What is Diarrhoea?

Diarrhoea is a condition where you frequently pass stools in liquid form. It is often self-limiting and subsides after 5 days until 1 week for adults. In children, diarrhoea often subsides after 4 days.

 

This digestive condition is very common and is often nothing to concern yourself too much with. Almost everyone has experienced at least one diarrhoeal episode in their lives.

 

Extended diarrhoea bouts may be dangerous, though. Immediately speak to a doctor if you or your child’s diarrhoea doesn’t go away within the usual timeline of infection.

Diarrhoea symptoms

Diarrhoea often presents with the following symptoms:

 

  • Loose, watery, or thin stools
  • Large volumes of stools
  • Stomach pain and cramps, eased after moving your bowels
  • Bloating
  • Urgency to use the toilet
  • Feeling and being generally unwell

 

Diarrhoea causes large water losses in the body, so you also need to be vigilant for the signs of dehydration. More on this will be tackled later.

Causes of diarrhoea

There are plenty of possible culprits that caused your diarrhoeal infection. The most common one is a gut infection, also known as gastroenteritis or stomach flu. Gut infection could be a result of any of the following factors:

 

  • Bacteria that cause food poisoning (Escherichia coli, Salmonella)
  • Viruses such as norovirus
  • Parasites (in rare cases only)

 

Can diarrhoea be a symptom of something else?

Indeed, diarrhoea could be present as a symptom of the following conditions:

 

  • Food poisoning
  • Food allergies
  • Consuming contaminated water
  • Excessive alcohol consumption
  • Antibiotic or statin medications
  • Radiotherapy
  • Appendicitis
  • Excessive laxative use
  • Anxiety

 

Medical conditions that present with diarrhoea include:

 

 

Diarrhoea in children and babies

 

Children and babies can generally be looked after at home if they have diarrhoea. But do remember that they can easily get dehydrated – severe dehydration may occur within 24 hours of diarrhoeal episodes. Take your baby or toddler to the physician if he shows the following symptoms:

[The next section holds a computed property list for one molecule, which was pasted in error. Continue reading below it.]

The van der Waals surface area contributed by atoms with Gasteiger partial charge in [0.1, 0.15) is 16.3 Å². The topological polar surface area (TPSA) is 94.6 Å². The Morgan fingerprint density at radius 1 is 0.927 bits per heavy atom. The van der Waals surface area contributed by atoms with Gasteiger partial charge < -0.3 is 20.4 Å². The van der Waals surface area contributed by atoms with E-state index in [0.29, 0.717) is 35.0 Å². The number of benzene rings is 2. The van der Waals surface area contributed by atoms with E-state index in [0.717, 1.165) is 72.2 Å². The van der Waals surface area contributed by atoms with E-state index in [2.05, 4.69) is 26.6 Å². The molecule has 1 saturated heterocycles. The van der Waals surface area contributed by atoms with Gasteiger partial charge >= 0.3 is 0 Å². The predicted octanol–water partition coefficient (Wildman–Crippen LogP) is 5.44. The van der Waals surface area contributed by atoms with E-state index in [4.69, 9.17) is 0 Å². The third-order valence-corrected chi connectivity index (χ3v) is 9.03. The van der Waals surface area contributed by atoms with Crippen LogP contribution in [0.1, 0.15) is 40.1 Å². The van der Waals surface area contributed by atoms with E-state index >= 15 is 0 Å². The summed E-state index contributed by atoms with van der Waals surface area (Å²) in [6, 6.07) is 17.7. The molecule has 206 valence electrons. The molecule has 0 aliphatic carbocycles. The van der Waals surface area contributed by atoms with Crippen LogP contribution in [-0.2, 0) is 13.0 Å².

• Six or more diarrhoeal bouts within 24 hours
  • Exhibits sickness and diarrhoea at the same time
  • Been sick 3 times or more within 24 hours
  • Persistent stomach ache
  • Watery stools
  • Blood or pus in the stools
  • Shows symptoms of dehydration

 

If it has been 5 days since the diarrhoeal onset and it still persists, talk to your doctor to uncover the reasons behind the illness. Mobidoctor GPs can see you and your baby/toddler via online video consultation.

Diarrhoea in adults

Mild diarrhoea is usually manageable at home. See a doctor right away if you experience any of the following:

 

  • Diarrhoea that lasts more than 4-5 days
  • Unexplained weight loss
  • Severe abdominal pain
  • Inability to drink fluids
  • Fever
  • Black tarry stools
  • Mucus or blood in the stools
  • Have been to a foreign country and came back now with diarrhoea
  • Symptoms of dehydration
  • Have been recently hospitalised or have been taking antibiotics

Diagnosing diarrhoea

Diarrhoea diagnosis starts with a face-to-face doctor consultation. You’ll be asked about your recent toilet habits, symptoms, any medications you’re currently taking, or whether you’ve caught the illness somewhere or from anyone you know. Severe diarrhoea cases will necessitate a stool examination, where you submit a stool sample and it’s taken to a laboratory for further analysis.

Diarrhoea treatment

Diarrhoea usually subsides on its own:

 

  • For adults– Within 5 days up to a week
  • For children– Not later than 4 days

 

Longer durations of diarrhoea might indicate serious conditions, so speak right away to a doctor.

 

There are some anti-diarrhoeal medications you may take to help control your bowel movement. These include racecadotril and loperamide. Your doctor can prescribe them for you as needed depending on the severity of your diarrhoea.

Looking out for dehydration

Diarrhoea can make you dehydrated as you lose a lot of water after your bowel movements. Dehydration is a serious complication; hence, it is crucial to spot its symptoms readily. This rings true especially for children and babies.

 

The following are the general symptoms of dehydration:

 

  • Fast pulse
  • Dry skin, lips, and eyes
  • Dark coloured urine
  • Very small amounts of urine
  • Lightheadedness and tiredness
  • Thirstiness

 

Apart from these, babies and children may also exhibit the following:

 

  • Sunken fontanelles (those soft spots on the head)
  • Sunken eyes
  • Irritability
  • Crying without tears

 

Urgently seek medical help when you notice these symptoms in your child or baby.

How can you prevent diarrhoea?

Protect yourself from catching diarrhoea through the following means:

 

  • Thoroughly and regularly wash your hands when preparing food, eating food, and after going to the toilet.

 

  • Stop sharing towels and cutlery with people who’ve recently had diarrhoea.

 

  • Clean the toilet after every diarrhoeal bout. Pay extra attention to the toilet itself, door handles, and toilet brush.

 

  • If ever you’ve soiled linen with your diarrhoeal stool, wash them well on high temperature to kill the germs lingering on them.

 

  • Do not use tap water and don’t consume undercooked food when you’re travelling overseas.

 

  • Take a leave from work or school if you have diarrhoea. Don’t come back until at least 48 hours after your last diarrhoeal episode.

 

How can Mobidoctor help?

Mobidoctor’s GPs can listen to you discuss your symptoms and give you an accurate diagnosis of your diarrhoeal condition. They can prescribe medications if needed, and they can advise you on the steps you must follow to help your diarrhoea subside as soon as possible. Book an online appointment and see a doctor within minutes.